For the study of the structure of propylamide by FT-IR spectroscopy, propylamide (98%, Alfa Aesar, Great Britain) was used as a sample throughout all the experiments for the FT-IR measurement. Benzene (99%, BDH Chemicals Limited, Poole, England), chloroform (99% to 99.4%, Sigma-Aldrich, Germany) and dichloromethane (99.9%, Sigma-Aldrich, Germany) were used as a solvent for the FT-IR measurement without any further purification.


Beakers (100 mL), volumetric flasks (100 mL) and balance (precision 0.0001 g) were used for sample preparation. IR spectra of the propylamide were recorded on a Perkin Elmer spectrum 65 FTIR Spectrometer with spectral resolution 1 cm-1 and in a spectral range 3350 cm-1 to 3550 cm-1.


In order to study the effect of the solvent polarity on the structure of the propylamide (PA), two strategies were followed namely concentration effect (effect of changing the concentration of PA in a pure solvent) and solvent polarity effect (effect of changing the composition of a binary mixture of two solvents).

Concentration effect: Two sets of data were measured, using chloroform and benzene as solvents. Eight samples were prepared for each set by dilution of 0.005, 0.01, 0.02, 0.03, 0.04, 0.05, 0.06 and 0.07 g of PA dissolved in 10 mL of solvent (which corresponds to 0.5, 1, 2, 3, 4, 5, 6 and 7 mg/mL PA, respectively). The spectral data was measured on the FT-IR instrument taking the pure solvent as background.

Solvent polarity effect: Two set of samples of 4 mg/mL PA in binary mixtures of two solvents (benzene (Bz) + chloroform (CF) and benzene + dicloromethane (DCM)) were prepared in order to analyze the polarity effect in the spectra. In these samples, the percentage of dichloromethane or chloroform to that of benzene ranged between 0% to 100% Bz (w/w) with increments of 10%. 20 g of the mixture of solvents at the desired proportion were prepared by weight. 10 mL were pipetted and mixed with 40 mg PA in sealed bottles. The bottles were stirred and warmed up to 40°C to assure complete dissolution. The FT-IR spectral measurement of each sample was obtained using the remaining solution to take the background.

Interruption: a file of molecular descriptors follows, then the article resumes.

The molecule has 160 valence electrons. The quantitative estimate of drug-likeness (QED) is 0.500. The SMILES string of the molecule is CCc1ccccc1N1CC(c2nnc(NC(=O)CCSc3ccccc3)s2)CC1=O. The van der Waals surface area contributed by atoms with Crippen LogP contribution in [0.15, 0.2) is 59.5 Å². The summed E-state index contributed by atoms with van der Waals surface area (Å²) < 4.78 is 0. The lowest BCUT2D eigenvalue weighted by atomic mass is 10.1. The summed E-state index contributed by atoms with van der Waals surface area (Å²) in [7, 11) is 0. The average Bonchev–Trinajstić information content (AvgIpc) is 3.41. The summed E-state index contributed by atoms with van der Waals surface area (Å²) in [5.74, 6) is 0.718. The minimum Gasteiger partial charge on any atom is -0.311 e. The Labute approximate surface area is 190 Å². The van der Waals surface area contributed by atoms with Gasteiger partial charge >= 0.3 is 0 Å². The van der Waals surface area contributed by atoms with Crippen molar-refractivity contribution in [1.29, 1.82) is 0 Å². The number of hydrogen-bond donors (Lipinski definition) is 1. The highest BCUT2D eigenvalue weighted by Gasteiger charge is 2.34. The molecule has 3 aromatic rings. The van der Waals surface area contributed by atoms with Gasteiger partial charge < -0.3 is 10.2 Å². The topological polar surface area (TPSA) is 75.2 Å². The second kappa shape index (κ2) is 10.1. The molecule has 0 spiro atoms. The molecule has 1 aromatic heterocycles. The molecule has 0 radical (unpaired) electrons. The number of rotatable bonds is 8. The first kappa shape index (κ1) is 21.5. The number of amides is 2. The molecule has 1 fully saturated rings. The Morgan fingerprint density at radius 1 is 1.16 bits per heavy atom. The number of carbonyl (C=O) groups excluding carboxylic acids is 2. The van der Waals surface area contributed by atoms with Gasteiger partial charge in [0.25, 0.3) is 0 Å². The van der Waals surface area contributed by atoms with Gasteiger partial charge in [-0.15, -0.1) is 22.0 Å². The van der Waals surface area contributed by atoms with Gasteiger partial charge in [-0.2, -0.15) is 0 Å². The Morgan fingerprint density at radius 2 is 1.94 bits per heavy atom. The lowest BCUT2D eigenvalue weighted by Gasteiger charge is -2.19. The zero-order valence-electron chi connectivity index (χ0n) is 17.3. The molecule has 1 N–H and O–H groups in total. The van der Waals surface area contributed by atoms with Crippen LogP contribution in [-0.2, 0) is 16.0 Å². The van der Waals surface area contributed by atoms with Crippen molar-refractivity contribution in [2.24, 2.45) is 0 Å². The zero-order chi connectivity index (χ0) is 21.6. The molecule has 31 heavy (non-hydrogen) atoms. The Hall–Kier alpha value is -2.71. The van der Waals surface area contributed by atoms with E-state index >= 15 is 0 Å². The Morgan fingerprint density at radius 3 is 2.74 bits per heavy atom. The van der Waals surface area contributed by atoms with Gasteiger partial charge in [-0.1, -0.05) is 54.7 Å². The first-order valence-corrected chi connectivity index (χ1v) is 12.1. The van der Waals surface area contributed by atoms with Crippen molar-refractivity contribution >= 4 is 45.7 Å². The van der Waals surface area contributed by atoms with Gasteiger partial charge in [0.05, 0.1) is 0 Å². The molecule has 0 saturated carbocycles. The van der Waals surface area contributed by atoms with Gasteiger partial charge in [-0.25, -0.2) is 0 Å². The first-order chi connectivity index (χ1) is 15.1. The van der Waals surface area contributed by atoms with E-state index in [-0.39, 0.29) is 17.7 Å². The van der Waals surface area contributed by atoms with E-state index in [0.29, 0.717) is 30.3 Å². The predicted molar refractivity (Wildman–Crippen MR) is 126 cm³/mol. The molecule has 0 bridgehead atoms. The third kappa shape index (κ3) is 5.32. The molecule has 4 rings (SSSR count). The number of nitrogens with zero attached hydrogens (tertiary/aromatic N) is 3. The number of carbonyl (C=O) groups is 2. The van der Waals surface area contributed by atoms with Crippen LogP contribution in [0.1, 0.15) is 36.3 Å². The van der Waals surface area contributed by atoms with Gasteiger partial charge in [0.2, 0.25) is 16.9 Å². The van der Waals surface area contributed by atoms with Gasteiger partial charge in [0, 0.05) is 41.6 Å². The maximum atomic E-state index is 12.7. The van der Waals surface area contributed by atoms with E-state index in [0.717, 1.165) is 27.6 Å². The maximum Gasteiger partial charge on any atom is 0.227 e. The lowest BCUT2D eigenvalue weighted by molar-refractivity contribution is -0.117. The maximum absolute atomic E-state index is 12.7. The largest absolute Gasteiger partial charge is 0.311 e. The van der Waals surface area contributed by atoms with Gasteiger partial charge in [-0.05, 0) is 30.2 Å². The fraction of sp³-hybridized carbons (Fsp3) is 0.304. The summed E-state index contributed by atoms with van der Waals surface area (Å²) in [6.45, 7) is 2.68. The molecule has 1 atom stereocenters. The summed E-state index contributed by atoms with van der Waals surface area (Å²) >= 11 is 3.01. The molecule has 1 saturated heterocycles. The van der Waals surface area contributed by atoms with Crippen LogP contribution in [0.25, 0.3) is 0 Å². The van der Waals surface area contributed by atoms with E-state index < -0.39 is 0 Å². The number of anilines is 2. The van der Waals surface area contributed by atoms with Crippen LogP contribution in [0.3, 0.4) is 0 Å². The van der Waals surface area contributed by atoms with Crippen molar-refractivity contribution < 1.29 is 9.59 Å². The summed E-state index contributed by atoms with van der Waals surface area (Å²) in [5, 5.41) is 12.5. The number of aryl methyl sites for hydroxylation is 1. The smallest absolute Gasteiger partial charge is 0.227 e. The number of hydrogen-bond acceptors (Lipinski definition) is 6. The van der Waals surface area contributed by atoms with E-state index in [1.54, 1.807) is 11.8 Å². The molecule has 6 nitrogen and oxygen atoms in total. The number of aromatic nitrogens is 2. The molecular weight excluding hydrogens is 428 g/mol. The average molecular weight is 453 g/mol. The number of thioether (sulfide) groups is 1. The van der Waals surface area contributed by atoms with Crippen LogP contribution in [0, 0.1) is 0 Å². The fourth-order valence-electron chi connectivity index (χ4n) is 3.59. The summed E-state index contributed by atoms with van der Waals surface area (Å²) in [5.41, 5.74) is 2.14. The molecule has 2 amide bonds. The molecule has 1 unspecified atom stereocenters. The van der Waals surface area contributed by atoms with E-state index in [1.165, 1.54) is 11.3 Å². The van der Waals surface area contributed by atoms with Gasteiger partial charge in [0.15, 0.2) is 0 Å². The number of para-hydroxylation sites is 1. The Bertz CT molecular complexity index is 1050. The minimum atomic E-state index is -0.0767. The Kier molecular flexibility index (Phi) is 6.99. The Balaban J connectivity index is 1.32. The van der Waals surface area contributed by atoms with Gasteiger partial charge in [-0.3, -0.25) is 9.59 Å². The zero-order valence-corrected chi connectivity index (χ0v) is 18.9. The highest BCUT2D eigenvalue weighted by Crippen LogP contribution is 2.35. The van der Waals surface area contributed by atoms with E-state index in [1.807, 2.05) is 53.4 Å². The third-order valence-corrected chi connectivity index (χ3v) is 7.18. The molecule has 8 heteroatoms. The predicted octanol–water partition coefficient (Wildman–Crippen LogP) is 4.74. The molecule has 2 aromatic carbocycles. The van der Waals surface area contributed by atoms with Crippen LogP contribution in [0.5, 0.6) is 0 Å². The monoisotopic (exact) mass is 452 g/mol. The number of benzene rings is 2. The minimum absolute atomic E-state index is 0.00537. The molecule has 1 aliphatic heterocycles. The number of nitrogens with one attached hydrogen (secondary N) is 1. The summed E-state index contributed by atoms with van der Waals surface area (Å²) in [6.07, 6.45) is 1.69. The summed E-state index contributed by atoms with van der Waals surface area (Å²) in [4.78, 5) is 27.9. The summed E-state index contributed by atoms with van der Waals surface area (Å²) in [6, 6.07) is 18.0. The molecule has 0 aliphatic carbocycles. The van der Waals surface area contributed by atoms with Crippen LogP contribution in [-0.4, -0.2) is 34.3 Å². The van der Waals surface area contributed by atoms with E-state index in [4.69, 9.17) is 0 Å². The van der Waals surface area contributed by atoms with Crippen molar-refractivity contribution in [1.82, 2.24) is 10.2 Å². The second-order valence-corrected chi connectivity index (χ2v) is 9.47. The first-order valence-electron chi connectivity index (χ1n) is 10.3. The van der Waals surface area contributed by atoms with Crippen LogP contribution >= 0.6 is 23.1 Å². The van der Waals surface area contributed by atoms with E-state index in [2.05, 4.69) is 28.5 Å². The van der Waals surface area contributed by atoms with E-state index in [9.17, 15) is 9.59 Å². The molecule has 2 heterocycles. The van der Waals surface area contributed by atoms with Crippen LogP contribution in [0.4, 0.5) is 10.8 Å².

Results and Discussion

Concentration effect

Figure. 1 shows the IR spectra of PA in different pure solvents (benzene, Bz; chloroform, CF and dichloromethane, DCM) varying the concentration of propylamide. The spectral region for the analysis of concentration effect was from 3350 cm-1 to 3550 cm-1, which corresponds to the N-H stretching vibration modes.


Figure 1: Infrared spectra of propylamide in (a): Bz; (b): CF; (c): DCM, at different concentrations to evaluate the concentration effect.

In all spectra, three bands can be distinguished: one band at lower frequencies (Band I), a band at higher frequencies (Band II) and finally a third band close to Band II and displaced to lower frequencies (Band III). The latter band becomes a shoulder in CF and DCM or at concentrations low enough. Typically, Band I and II are assigned to N-H symmetrical and asymmetrical stretching, respectively. Band III is also assigned to association structures of amide by hydrogen bonds. This is consistent with our results since the relative intensity of band III respect band I or II depends greatly on PA concentration. Maxima for the different bands observed are shown in Table 1.

Solvent Band I Band II Band III
Bz 3382 3498 3463
CF 3393 3511 3484-3487
DCM 3408 3525 Shoulder

Table 1: Maximum stretching frequencies for the spectra of propylamide in the three solvents.

When increasing the concentration of the propanamide, the absorption band of all bands increases. The observed increase of both bands at higher concentration was expected.

When we see the maximum absorbances of propylamide in the three solvents, less absorbance in benzene was observed. Propylamide in chloroform absorbs higher than propylamide in benzene but less than propylamide in dichloromethane (absorbance of propylamide in DCM > in CF > in Bz) for each absorption band.

The relative intensity of Band III with respect Bands I and II increases as concentration of PA increases. This is a clear sign that Band III corresponds to an aggregated structure (dimmer) that is favored when the amount of PA molecules in the medium is higher. As seen in Figure. 1a the aggregation band (Band III) is even higher than Band II at 7 mg/mL which decreases progressively with decreasing concentration until it is a small shoulder at 0.5 mg/mL. This indicates a high degree of association in this solvent. However, as it can be seen in Figure. 1b and Figure. 1c, B and III is significantly weaker. This is clearly showed that the formation of aggregation between the amide molecules is very weak when using CF or DCM solvents as compared to using Bz. The formation of aggregation becomes higher when using more concentrated PA. This is because the association becomes higher when using high concentrated PA sample. The association becomes higher when using Bz than the other two solvents. This is due to that the chlorine in CF and DCM resists forming association with the other polar molecule (PA) because of the position of Cl. The absorption peaks also towards at higher frequency when using chloroform compared to benzene. This shows that the absorption of propylamide in benzene solvent is towards lower energy (red shift) and it is towards at higher energy (blue shift) in chloroform that is a more polar solvent.